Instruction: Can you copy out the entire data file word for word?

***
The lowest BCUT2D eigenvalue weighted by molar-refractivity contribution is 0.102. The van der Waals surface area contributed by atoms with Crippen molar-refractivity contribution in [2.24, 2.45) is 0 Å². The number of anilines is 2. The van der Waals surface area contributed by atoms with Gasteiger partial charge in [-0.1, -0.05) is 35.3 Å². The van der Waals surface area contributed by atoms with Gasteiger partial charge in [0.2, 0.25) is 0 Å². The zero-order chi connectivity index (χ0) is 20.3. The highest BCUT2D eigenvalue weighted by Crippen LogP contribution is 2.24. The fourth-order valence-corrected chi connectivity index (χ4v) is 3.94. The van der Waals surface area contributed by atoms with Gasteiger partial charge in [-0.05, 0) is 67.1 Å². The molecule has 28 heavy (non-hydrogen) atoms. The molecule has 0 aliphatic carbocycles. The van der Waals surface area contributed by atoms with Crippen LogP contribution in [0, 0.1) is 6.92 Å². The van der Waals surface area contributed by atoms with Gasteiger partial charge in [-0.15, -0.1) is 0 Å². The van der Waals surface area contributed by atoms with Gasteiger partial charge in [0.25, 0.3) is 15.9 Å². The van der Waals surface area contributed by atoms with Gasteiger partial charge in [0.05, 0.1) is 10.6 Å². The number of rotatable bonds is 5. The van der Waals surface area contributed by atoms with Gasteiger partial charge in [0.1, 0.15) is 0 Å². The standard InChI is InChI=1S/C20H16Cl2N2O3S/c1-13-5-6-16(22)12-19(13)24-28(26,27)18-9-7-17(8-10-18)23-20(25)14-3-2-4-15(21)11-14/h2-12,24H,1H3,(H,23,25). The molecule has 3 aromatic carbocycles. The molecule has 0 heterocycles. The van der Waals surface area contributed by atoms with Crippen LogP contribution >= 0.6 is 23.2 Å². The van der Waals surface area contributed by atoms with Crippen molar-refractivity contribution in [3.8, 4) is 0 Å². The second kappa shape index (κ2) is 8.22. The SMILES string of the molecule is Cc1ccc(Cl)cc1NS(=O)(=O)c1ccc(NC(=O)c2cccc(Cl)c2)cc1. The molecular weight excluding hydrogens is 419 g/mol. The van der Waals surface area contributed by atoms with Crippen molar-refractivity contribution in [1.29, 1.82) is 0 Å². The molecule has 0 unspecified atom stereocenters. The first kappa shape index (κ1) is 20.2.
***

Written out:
The lowest BCUT2D eigenvalue weighted by molar-refractivity contribution is 0.102. The van der Waals surface area contributed by atoms with Crippen molar-refractivity contribution in [2.24, 2.45) is 0 Å². The number of anilines is 2. The van der Waals surface area contributed by atoms with Gasteiger partial charge in [-0.1, -0.05) is 35.3 Å². The van der Waals surface area contributed by atoms with Gasteiger partial charge in [0.2, 0.25) is 0 Å². The zero-order chi connectivity index (χ0) is 20.3. The highest BCUT2D eigenvalue weighted by Crippen LogP contribution is 2.24. The fourth-order valence-corrected chi connectivity index (χ4v) is 3.94. The van der Waals surface area contributed by atoms with Gasteiger partial charge in [-0.05, 0) is 67.1 Å². The molecule has 28 heavy (non-hydrogen) atoms. The molecule has 0 aliphatic carbocycles. The van der Waals surface area contributed by atoms with Crippen LogP contribution in [0, 0.1) is 6.92 Å². The van der Waals surface area contributed by atoms with Gasteiger partial charge in [-0.15, -0.1) is 0 Å². The van der Waals surface area contributed by atoms with Gasteiger partial charge in [0.25, 0.3) is 15.9 Å². The van der Waals surface area contributed by atoms with Gasteiger partial charge in [0.05, 0.1) is 10.6 Å². The number of rotatable bonds is 5. The van der Waals surface area contributed by atoms with Gasteiger partial charge in [0.1, 0.15) is 0 Å². The standard InChI is InChI=1S/C20H16Cl2N2O3S/c1-13-5-6-16(22)12-19(13)24-28(26,27)18-9-7-17(8-10-18)23-20(25)14-3-2-4-15(21)11-14/h2-12,24H,1H3,(H,23,25). The molecule has 3 aromatic carbocycles. The molecule has 0 heterocycles. The van der Waals surface area contributed by atoms with Crippen LogP contribution >= 0.6 is 23.2 Å². The van der Waals surface area contributed by atoms with Crippen molar-refractivity contribution in [3.8, 4) is 0 Å². The second kappa shape index (κ2) is 8.22. The SMILES string of the molecule is Cc1ccc(Cl)cc1NS(=O)(=O)c1ccc(NC(=O)c2cccc(Cl)c2)cc1. The molecular weight excluding hydrogens is 419 g/mol. The van der Waals surface area contributed by atoms with Crippen molar-refractivity contribution in [1.29, 1.82) is 0 Å². The molecule has 0 unspecified atom stereocenters. The first kappa shape index (κ1) is 20.2.